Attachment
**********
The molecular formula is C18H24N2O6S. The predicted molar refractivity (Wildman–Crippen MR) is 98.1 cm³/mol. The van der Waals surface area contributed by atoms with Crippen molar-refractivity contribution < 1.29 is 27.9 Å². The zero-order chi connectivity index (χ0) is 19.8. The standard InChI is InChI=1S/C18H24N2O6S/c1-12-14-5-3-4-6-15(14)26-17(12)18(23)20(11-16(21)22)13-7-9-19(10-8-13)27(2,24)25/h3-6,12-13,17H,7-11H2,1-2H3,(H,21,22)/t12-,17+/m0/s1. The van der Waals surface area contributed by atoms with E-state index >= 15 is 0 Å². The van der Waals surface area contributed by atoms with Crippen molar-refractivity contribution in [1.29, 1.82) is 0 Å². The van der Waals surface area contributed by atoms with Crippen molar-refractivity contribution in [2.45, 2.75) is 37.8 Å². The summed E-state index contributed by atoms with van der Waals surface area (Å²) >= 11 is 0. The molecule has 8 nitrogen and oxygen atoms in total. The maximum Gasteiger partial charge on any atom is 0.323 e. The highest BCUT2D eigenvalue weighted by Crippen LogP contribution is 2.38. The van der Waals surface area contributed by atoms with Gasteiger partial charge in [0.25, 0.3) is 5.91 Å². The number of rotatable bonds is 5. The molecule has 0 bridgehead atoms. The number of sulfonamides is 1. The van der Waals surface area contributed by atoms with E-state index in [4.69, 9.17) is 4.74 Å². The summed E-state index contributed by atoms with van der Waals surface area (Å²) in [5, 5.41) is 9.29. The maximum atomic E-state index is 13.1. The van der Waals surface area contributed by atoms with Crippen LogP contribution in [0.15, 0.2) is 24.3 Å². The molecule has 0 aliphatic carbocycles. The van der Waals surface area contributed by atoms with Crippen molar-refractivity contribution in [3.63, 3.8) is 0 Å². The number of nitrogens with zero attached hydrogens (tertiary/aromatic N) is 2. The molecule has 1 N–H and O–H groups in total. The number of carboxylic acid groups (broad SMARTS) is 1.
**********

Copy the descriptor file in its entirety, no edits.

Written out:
The molecular formula is C18H24N2O6S. The predicted molar refractivity (Wildman–Crippen MR) is 98.1 cm³/mol. The van der Waals surface area contributed by atoms with Crippen molar-refractivity contribution < 1.29 is 27.9 Å². The zero-order chi connectivity index (χ0) is 19.8. The standard InChI is InChI=1S/C18H24N2O6S/c1-12-14-5-3-4-6-15(14)26-17(12)18(23)20(11-16(21)22)13-7-9-19(10-8-13)27(2,24)25/h3-6,12-13,17H,7-11H2,1-2H3,(H,21,22)/t12-,17+/m0/s1. The van der Waals surface area contributed by atoms with E-state index >= 15 is 0 Å². The van der Waals surface area contributed by atoms with Crippen molar-refractivity contribution in [1.29, 1.82) is 0 Å². The van der Waals surface area contributed by atoms with Crippen molar-refractivity contribution in [2.45, 2.75) is 37.8 Å². The summed E-state index contributed by atoms with van der Waals surface area (Å²) >= 11 is 0. The molecule has 8 nitrogen and oxygen atoms in total. The maximum Gasteiger partial charge on any atom is 0.323 e. The highest BCUT2D eigenvalue weighted by Crippen LogP contribution is 2.38. The van der Waals surface area contributed by atoms with Gasteiger partial charge in [0.25, 0.3) is 5.91 Å². The number of rotatable bonds is 5. The molecule has 0 bridgehead atoms. The number of sulfonamides is 1. The van der Waals surface area contributed by atoms with E-state index in [4.69, 9.17) is 4.74 Å². The summed E-state index contributed by atoms with van der Waals surface area (Å²) in [5, 5.41) is 9.29. The maximum atomic E-state index is 13.1. The van der Waals surface area contributed by atoms with Crippen LogP contribution in [0.15, 0.2) is 24.3 Å². The molecule has 0 aliphatic carbocycles. The van der Waals surface area contributed by atoms with Crippen molar-refractivity contribution in [3.63, 3.8) is 0 Å². The number of nitrogens with zero attached hydrogens (tertiary/aromatic N) is 2. The molecule has 1 N–H and O–H groups in total. The number of carboxylic acid groups (broad SMARTS) is 1.